This page guides you through the mechanism for the Friedel-Crafts alkyation of benzene involving an electrophilic substitution reaction between benzene and a chloroalkane like chloromethane in the presence of an aluminium chloride catalyst.

Important!  It would help if you first read the page What is electrophilic substitution? before you went on.

The electrophilic substitution reaction between benzene and chloromethane

The formation of the electrophile

If you are going to replace a hydrogen atom in a benzene ring by CH3, then the electrophile must be the ion CH3+.

Note:  If you don't understand why the electrophile has got to be CH3+, then you really should look at What is electrophilic substitution? before you go on.

If you are going to substitute X onto the ring, then the electrophile must be X+. If you are going to insert an CH3 group onto the ring, then the electrophile must be CH3+.

Aluminium chloride, AlCl3, is an electron deficient molecule. It is covalently bonded, but because the aluminium is only forming 3 bonds, and has no lone pairs, there are only 6 electrons around the aluminium atom rather than 8. It takes a chlorine (as a chloride ion) from the chloromethane, and forms a co-ordinate (dative covalent) bond with it.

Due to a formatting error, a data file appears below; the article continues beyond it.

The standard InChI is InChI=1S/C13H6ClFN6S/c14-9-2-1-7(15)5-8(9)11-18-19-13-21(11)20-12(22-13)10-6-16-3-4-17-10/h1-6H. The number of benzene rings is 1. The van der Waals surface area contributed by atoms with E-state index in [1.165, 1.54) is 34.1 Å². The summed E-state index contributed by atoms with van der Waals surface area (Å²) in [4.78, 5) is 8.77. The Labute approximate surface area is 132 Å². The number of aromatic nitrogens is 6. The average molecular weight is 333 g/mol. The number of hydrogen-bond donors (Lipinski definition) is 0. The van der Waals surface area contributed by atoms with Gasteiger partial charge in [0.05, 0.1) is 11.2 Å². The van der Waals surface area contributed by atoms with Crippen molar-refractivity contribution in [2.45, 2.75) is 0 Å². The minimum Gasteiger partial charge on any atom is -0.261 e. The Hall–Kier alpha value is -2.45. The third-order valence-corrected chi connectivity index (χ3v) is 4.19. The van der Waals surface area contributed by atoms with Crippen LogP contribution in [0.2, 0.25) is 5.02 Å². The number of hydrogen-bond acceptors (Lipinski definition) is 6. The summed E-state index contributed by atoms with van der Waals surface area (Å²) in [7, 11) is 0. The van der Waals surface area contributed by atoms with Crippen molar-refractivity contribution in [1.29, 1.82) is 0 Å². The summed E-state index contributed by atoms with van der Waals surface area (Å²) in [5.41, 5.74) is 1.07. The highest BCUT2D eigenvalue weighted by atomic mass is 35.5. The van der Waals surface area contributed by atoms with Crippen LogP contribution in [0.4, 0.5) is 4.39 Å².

Help!  A co-ordinate bond is a covalent bond in which both electrons originally came from the same atom. In this case, both the electrons in the bond come from the chlorine being removed from the chloromethane.

The equation simplified

The electrophilic substitution mechanism

Stage one

As the CH3+ ion approaches the delocalised electrons in the benzene, those electrons are strongly attracted towards the positive charge.

Two electrons from the delocalised system are used to form a new bond with the CH3+ ion. Because those two electrons aren't a part of the delocalised system any longer, the delocalisation is partly broken, and in the process the ring gains a positive charge.

The hydrogen shown on the ring is the one which was already attached to that top carbon atom. We need to show it there because it has to be removed in the second stage.

Stage two

The second stage involves the AlCl4-, which was produced at the same time as the CH3+ ion.

One of the aluminium-chlorine bonds breaks and both electrons from it are used to join to the hydrogen. This removes the hydrogen from the ring to form HCl, and re-generates the aluminium chloride catalyst in the process. The electrons which originally joined the hydrogen to the ring are now used to re-establish the delocalised system.

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© Jim Clark 2000